Iowa students may be seeing some new foods in the cafeteria this year as most schools have new federal government nutrition guidelines to follow. U.S. Agriculture Secretary Tom Vilsack, a former Iowa governor, says calorie counts and more fruits and vegetables are all part of the plan.
“Over time, a reduction of the sodium content of meals being served to youngsters,” Vilsack says. “For the first time, we’ll establish maximum levels of calories in addition to the minimum level of calories that are currently established under the standards. We’ll also encourage far more consumption of fruits and vegetables by encouraging at least one additional cup of vegetables being made available on a daily basis and increasing significantly the amount of fruit that’s available.”
The new guidelines are intended to provide healthier options and to reduce childhood obesity. Vilsack says the requirements go beyond the additional fruits and veggies.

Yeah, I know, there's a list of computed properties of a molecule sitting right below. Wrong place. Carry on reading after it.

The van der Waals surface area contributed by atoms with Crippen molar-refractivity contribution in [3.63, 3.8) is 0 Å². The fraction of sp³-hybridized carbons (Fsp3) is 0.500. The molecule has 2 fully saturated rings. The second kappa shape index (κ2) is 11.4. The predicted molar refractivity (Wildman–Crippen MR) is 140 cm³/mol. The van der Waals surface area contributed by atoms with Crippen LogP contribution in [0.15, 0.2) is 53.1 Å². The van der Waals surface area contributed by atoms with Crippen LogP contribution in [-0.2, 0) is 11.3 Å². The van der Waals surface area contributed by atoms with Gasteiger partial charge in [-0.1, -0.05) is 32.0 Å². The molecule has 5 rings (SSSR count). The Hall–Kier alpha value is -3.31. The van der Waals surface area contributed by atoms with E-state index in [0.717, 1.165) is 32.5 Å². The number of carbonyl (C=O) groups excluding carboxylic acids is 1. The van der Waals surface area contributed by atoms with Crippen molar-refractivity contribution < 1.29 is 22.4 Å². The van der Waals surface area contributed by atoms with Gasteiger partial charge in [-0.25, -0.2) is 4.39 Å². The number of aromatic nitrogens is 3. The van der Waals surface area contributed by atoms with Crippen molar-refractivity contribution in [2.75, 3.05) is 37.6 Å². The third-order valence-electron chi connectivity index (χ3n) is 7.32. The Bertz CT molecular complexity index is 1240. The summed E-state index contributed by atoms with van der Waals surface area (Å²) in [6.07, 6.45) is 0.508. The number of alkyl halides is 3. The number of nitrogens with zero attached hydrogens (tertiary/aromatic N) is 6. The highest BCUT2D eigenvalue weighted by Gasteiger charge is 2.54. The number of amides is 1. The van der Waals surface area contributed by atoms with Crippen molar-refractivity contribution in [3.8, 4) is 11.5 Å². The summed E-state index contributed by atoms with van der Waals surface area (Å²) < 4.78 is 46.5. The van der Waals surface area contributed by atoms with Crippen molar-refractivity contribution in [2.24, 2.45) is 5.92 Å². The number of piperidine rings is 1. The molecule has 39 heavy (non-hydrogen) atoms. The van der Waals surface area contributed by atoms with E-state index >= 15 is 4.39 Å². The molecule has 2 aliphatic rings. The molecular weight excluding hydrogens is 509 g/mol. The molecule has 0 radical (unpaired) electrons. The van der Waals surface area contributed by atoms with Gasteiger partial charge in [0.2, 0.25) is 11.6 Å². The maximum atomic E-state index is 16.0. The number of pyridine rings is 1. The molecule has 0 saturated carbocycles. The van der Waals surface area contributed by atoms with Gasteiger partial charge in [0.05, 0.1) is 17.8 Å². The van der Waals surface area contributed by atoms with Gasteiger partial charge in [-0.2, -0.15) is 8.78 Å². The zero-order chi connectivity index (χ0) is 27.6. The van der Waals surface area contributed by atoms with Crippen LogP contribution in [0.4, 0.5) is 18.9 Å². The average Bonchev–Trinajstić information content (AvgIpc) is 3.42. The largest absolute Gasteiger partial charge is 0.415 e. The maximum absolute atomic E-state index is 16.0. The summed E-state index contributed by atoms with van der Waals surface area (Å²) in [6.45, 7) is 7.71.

“Suggesting that up to 50% of the grains served would be whole grain and also reducing the fat in the milk content by going to a skim milk or a lowfat milk,” he says. Besides cutting the salt, school cafeterias also have to reduce the amount of fats used in meal preparation.
Vilsack says this is the largest change to the school lunch program in 15 years. A report out last week on obesity in America found 29% of all Iowa adults are severely overweight. That’s up from 22% of Iowans being obese a little over a decade ago.
The new study ranked Iowa the 18th-healthiest state. Colorado was the best, Mississippi the worst.